The social progress of any nation, to a large extent, depends on how it nurtures its intellectuals. Intellectuals can be professionally involved in any field of work, but they have to have an interest in speaking out for the greater good of the society. They are well-versed not only in their own fields of work, but are also up-to-date about developments of local and global relevance. They have the power of critical thinking – a trait that many ordinary people lack. They observe the ills in a society, analyse the reasons behind from an objective point of view using their knowledge and critical-thinking skills, and often prescribe ways of overcoming them.
One intellectual may not agree with another on any given issue, but in a society that encourages friendly debates, constructive arguments between intellectuals often result in useful solutions to social ills. While most of us - the ordinary citizens, work day and night to earn a living, our endeavours are often given meaning by these thinkers. We find hope in their words, receive directions from their wisdom, and view their acumen as compasses that influence the direction our society takes.
A society void of an adequate number of intellectuals would therefore be like a ship without a compass. Without their competent analysis to make sense of global and local developments, leaders may feel directionless, and ordinary people may start feeling hopeless. This slowly but surely sets the stage for chaos in a society. And that is the last thing any responsible citizen would want.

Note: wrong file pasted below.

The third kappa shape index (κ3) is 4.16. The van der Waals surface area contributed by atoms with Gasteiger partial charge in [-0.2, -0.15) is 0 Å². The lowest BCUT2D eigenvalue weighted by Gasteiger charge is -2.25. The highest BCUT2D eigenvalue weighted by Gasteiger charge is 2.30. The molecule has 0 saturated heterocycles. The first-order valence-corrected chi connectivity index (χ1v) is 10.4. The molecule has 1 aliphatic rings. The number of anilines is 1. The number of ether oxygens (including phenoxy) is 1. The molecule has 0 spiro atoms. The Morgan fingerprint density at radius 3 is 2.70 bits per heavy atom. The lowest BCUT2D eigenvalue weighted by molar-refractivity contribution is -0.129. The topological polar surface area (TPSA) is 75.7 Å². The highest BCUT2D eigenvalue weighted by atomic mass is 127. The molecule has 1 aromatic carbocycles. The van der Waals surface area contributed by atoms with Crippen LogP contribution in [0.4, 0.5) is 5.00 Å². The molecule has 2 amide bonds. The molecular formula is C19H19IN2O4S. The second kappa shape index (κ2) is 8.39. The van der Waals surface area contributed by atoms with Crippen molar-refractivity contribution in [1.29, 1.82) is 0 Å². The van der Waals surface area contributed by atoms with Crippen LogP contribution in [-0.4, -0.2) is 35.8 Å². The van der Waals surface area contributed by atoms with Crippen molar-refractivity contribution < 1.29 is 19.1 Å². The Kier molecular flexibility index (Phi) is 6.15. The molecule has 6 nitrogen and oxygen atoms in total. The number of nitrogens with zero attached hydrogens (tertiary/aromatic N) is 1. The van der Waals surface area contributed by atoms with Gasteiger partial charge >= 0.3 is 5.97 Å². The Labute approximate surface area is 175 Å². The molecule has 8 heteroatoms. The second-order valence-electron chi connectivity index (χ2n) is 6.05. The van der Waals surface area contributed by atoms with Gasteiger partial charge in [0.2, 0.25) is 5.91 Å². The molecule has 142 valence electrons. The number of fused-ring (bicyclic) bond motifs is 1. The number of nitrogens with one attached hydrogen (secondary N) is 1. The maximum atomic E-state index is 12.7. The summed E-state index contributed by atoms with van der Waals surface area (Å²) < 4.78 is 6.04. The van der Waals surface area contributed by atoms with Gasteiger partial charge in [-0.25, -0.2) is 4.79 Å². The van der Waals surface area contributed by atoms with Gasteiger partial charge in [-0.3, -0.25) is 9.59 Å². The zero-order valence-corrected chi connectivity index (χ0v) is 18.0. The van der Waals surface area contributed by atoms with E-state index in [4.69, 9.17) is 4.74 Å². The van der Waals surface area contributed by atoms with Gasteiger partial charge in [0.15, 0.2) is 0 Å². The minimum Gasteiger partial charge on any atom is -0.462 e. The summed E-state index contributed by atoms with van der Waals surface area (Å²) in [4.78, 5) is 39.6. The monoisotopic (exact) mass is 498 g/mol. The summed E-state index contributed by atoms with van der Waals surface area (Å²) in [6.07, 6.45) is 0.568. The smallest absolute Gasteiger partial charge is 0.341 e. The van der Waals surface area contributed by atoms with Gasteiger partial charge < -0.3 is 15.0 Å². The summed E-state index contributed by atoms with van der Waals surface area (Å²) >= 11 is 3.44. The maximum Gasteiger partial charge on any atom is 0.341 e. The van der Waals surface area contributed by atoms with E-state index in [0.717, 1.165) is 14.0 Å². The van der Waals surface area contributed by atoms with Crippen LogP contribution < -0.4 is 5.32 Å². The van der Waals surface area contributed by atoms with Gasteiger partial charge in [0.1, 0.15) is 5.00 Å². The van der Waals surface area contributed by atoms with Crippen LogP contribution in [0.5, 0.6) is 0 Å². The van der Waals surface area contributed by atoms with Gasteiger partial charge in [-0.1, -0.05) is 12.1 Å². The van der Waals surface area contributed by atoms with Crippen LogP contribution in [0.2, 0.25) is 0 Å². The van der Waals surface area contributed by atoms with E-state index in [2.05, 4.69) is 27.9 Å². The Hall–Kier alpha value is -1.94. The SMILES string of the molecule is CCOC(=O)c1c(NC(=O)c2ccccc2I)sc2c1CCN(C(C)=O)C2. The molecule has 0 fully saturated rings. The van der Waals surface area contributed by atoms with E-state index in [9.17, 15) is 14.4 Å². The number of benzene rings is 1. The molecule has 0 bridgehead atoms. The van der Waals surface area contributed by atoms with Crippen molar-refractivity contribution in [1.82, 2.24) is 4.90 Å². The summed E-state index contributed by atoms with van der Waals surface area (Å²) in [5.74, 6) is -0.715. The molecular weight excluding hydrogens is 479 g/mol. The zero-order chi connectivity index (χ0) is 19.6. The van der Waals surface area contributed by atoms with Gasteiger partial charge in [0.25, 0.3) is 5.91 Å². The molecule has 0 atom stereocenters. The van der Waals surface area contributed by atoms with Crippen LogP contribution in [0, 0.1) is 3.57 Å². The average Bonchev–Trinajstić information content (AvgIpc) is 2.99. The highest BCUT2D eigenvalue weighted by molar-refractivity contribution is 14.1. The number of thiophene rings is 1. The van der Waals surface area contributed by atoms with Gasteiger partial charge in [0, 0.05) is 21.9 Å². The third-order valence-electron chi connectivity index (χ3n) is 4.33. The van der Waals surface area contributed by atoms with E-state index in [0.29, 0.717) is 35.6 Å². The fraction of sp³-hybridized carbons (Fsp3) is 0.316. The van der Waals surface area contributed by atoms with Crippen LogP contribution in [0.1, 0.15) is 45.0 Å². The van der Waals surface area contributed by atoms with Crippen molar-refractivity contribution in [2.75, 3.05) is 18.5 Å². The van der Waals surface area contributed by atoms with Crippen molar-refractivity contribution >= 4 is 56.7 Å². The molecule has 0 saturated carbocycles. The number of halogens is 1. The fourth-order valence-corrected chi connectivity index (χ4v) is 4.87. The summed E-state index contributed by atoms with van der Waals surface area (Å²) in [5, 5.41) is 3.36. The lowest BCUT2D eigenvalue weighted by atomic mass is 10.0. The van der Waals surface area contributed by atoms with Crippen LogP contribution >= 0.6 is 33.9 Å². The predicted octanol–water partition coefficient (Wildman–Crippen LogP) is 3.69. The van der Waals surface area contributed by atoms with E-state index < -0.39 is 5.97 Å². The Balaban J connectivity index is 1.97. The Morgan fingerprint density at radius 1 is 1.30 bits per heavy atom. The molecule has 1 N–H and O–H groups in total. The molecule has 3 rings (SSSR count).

Bangladesh will soon reach the coveted milestone of half a century of its independence and sovereign governance. Indeed, all of us are waiting eagerly to celebrate the economic and social progress we have been able to achieve in these fifty years. It will also provide us an occasion to reflect deeply on where we are headed over the next fifty years, for a start.
Economically, Bangladesh has made remarkable progress, especially over the last decade, and is well-positioned for at least another couple of decades of rapid economic growth – mainly because of the demographic dividend that the country is enjoying. There certainly is room for improvement in the process of development – some say the growth of income could be more equitable – but the progress that has been made so far, certainly deserves acclamation. Indeed, economically, our rise from where we began nearly fifty years ago, is nothing short of a miracle.